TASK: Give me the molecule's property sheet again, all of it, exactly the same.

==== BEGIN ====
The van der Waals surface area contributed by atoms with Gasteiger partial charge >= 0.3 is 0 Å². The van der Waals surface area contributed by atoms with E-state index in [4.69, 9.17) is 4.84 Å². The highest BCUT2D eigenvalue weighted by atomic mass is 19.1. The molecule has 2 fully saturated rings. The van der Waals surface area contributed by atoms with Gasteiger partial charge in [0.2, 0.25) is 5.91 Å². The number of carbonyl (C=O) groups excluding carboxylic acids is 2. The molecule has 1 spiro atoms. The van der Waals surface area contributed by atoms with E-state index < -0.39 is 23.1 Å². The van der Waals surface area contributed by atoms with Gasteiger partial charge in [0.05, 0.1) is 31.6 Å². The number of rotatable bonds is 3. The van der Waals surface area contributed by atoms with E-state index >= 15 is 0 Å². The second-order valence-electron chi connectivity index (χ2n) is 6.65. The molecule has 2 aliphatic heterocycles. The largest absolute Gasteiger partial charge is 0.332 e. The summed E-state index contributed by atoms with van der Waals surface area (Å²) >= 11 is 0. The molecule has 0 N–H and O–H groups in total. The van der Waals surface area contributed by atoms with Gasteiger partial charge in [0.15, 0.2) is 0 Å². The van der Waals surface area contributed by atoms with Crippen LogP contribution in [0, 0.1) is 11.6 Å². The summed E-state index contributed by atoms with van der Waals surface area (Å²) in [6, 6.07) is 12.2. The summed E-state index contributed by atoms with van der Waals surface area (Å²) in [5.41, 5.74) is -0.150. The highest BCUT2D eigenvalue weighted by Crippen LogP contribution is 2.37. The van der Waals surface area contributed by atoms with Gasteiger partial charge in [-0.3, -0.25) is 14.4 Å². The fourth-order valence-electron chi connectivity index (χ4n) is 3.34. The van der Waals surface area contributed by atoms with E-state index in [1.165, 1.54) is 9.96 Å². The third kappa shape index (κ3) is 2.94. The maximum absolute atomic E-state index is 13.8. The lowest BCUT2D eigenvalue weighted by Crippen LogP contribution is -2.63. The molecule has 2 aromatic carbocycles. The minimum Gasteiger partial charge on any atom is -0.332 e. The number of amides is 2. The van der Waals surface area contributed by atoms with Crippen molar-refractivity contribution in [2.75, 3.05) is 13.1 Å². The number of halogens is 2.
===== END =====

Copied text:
The van der Waals surface area contributed by atoms with Gasteiger partial charge >= 0.3 is 0 Å². The van der Waals surface area contributed by atoms with E-state index in [4.69, 9.17) is 4.84 Å². The highest BCUT2D eigenvalue weighted by atomic mass is 19.1. The molecule has 2 fully saturated rings. The van der Waals surface area contributed by atoms with Gasteiger partial charge in [0.2, 0.25) is 5.91 Å². The number of carbonyl (C=O) groups excluding carboxylic acids is 2. The molecule has 1 spiro atoms. The van der Waals surface area contributed by atoms with E-state index < -0.39 is 23.1 Å². The van der Waals surface area contributed by atoms with Gasteiger partial charge in [0.05, 0.1) is 31.6 Å². The number of rotatable bonds is 3. The van der Waals surface area contributed by atoms with E-state index >= 15 is 0 Å². The second-order valence-electron chi connectivity index (χ2n) is 6.65. The molecule has 2 aliphatic heterocycles. The largest absolute Gasteiger partial charge is 0.332 e. The summed E-state index contributed by atoms with van der Waals surface area (Å²) >= 11 is 0. The molecule has 0 N–H and O–H groups in total. The van der Waals surface area contributed by atoms with Gasteiger partial charge in [0.15, 0.2) is 0 Å². The van der Waals surface area contributed by atoms with Crippen LogP contribution in [0, 0.1) is 11.6 Å². The summed E-state index contributed by atoms with van der Waals surface area (Å²) in [6, 6.07) is 12.2. The summed E-state index contributed by atoms with van der Waals surface area (Å²) in [5.41, 5.74) is -0.150. The highest BCUT2D eigenvalue weighted by Crippen LogP contribution is 2.37. The van der Waals surface area contributed by atoms with Gasteiger partial charge in [-0.3, -0.25) is 14.4 Å². The fourth-order valence-electron chi connectivity index (χ4n) is 3.34. The van der Waals surface area contributed by atoms with E-state index in [1.165, 1.54) is 9.96 Å². The third kappa shape index (κ3) is 2.94. The maximum absolute atomic E-state index is 13.8. The lowest BCUT2D eigenvalue weighted by Crippen LogP contribution is -2.63. The molecule has 2 aromatic carbocycles. The minimum Gasteiger partial charge on any atom is -0.332 e. The number of amides is 2. The van der Waals surface area contributed by atoms with Crippen molar-refractivity contribution in [2.75, 3.05) is 13.1 Å². The number of halogens is 2.